In Part I we discussed the starting point of your outsourcing project and how you go about selecting service providers to issue RFPs to. In Part II we discussed proposal evaluation and in Part III we discussed the dispute resolution process that needs to be addressed up-front in the contract. Today we will discuss the service level agreements, and remind you to check out the full series on outsourcing risk management by Alsbridge, as printed by SourcingMag.com, that this series is partially based on.
So What Do You Need With Respect to Service Level Agreements?
Vague, optimistic promises of a happy life together may work for some personal relationships, but they don’t work between two companies. Creating a well-defined SLA to define your organization’s needs and expectations has many benefits, including the:
- provision of a common understanding of exactly what service is being provided (how, when, where, when, by whom, etc.)
- definition of common realistic expectations
- simplification of complex issues by focussing on what is important
- reduction of conflict by eliminating what’s not important
- clarification of the bonuses for exceeding SLAs and the ramifications for failing to meet delivery requirements
- framework for later modification and improvement as the need arises
When deciding what to measure, remember that you shouldn’t measure anything that shouldn’t be quantified. For example, use phrases like “99.99% uptime” not “make our customers happy”. The first is objective and a measurement can be clearly defined. The second is subjective, and there’s no way to objectively measure it. Response time is important, but instead of saying “respond rapidly to customer inquiries”, define a maximum hold time of 10 minutes and then you can define a penalty metric if more than five calls per week exceed the maximum hold time.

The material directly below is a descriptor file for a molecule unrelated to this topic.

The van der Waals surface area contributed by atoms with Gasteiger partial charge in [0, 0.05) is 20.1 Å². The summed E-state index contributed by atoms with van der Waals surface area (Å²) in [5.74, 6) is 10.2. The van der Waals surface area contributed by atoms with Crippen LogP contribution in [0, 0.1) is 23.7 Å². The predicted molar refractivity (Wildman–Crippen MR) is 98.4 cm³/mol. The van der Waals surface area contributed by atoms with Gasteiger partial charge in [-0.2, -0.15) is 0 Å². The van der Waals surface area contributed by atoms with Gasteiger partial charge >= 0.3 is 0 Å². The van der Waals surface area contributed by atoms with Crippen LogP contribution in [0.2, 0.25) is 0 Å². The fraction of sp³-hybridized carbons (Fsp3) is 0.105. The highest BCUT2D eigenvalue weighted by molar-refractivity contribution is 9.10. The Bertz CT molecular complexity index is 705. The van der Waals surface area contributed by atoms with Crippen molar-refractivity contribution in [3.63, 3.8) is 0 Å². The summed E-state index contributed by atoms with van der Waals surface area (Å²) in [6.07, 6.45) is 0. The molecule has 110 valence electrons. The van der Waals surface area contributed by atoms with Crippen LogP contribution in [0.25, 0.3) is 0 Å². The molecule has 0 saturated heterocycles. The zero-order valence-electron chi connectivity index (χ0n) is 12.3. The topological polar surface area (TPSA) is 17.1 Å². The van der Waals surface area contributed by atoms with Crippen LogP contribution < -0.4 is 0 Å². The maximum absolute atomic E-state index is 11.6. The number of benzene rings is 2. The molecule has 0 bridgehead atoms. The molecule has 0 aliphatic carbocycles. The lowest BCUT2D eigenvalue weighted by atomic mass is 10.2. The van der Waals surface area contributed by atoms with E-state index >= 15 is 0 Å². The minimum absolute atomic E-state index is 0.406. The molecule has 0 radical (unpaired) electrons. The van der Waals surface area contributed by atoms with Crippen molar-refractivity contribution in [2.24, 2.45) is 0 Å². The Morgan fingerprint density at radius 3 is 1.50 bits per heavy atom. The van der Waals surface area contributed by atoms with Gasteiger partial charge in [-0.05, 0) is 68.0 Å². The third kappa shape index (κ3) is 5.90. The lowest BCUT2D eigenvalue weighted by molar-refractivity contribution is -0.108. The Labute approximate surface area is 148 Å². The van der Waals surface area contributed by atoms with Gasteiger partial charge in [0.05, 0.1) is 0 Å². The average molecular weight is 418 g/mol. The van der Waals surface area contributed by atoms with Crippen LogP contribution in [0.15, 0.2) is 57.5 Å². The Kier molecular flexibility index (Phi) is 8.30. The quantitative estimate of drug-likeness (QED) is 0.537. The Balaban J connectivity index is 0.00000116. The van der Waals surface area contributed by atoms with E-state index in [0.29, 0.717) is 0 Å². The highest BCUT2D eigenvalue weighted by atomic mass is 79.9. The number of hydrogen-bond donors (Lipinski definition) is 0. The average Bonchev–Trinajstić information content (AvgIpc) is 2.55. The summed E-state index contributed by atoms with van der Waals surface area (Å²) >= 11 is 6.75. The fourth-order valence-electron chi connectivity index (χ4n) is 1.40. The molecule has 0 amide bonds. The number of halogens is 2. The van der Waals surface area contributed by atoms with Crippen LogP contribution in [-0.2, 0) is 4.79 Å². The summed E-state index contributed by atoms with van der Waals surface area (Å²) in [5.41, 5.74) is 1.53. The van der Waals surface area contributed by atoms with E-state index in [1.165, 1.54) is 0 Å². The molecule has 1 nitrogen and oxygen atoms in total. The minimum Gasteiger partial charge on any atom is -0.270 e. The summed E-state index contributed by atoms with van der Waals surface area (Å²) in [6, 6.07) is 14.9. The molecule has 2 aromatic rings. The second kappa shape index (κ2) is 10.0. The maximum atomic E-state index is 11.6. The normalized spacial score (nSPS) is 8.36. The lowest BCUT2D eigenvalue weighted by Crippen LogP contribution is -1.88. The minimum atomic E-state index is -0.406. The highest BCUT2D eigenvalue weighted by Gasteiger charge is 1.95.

Also be sure to clarify your responsibilities and the support a provider requires to meet their metrics. For example, if they are expected to investigate any issues that arise relating to the integration of their external systems with your internal systems, you must ensure that they have the right level of access at all times. Otherwise, they can’t be held responsible for missed delivery targets.
And make sure the number of metrics tracked is reasonable. Too few, and you can’t really measure how well the provider is operating (or define penalty clauses if more than a certain percentage of the metrics are missed in an evaluation period, since 20% of the metrics will always be missed every time the provider misses 1 metric if you only track 5). Too many, and the bookkeeping requirements are too costly and onerous for both parties. Somewhere between 10 and 20 is usually just fine if you focus on the right metrics. (And if you’re not sure what metrics to select to diagnose a sick patient, call the doctor.)
Finally, don’t forget that you need a baseline period. Typically, the first quarter is used to define a baseline and the provider is then measured starting in month four. (It typically takes two months of “transition period” where control is shifted to the provider and the “kinks” are worked out before you can extract a solid baseline in month three.)
When it comes to defining bonuses and penalties, you need to be somewhere between a new mug and a vacation in Hawaii for the former and somewhere between a slap on the wrist and the electric chair for the latter. Bonuses that are too trivial won’t entice the provider to step up their game, but bonuses that are too extravagant will end up costing you dearly as the provider will go out of their way to insure they do everything in their power for free money. Similarly, if all the provider gets is a slap on the wrist, they’re not going to care whether or not they hit a performance target or not. But if you threaten the electric char, if the provider even signs the agreement, you can be sure the fees for the service level guarantees will be exorbitant as they will have to build in a financial safety net. Be fair, and you’ll get the best possible deal.
In the next, and final part, of this series, we’ll talk about what you do after the contract is signed.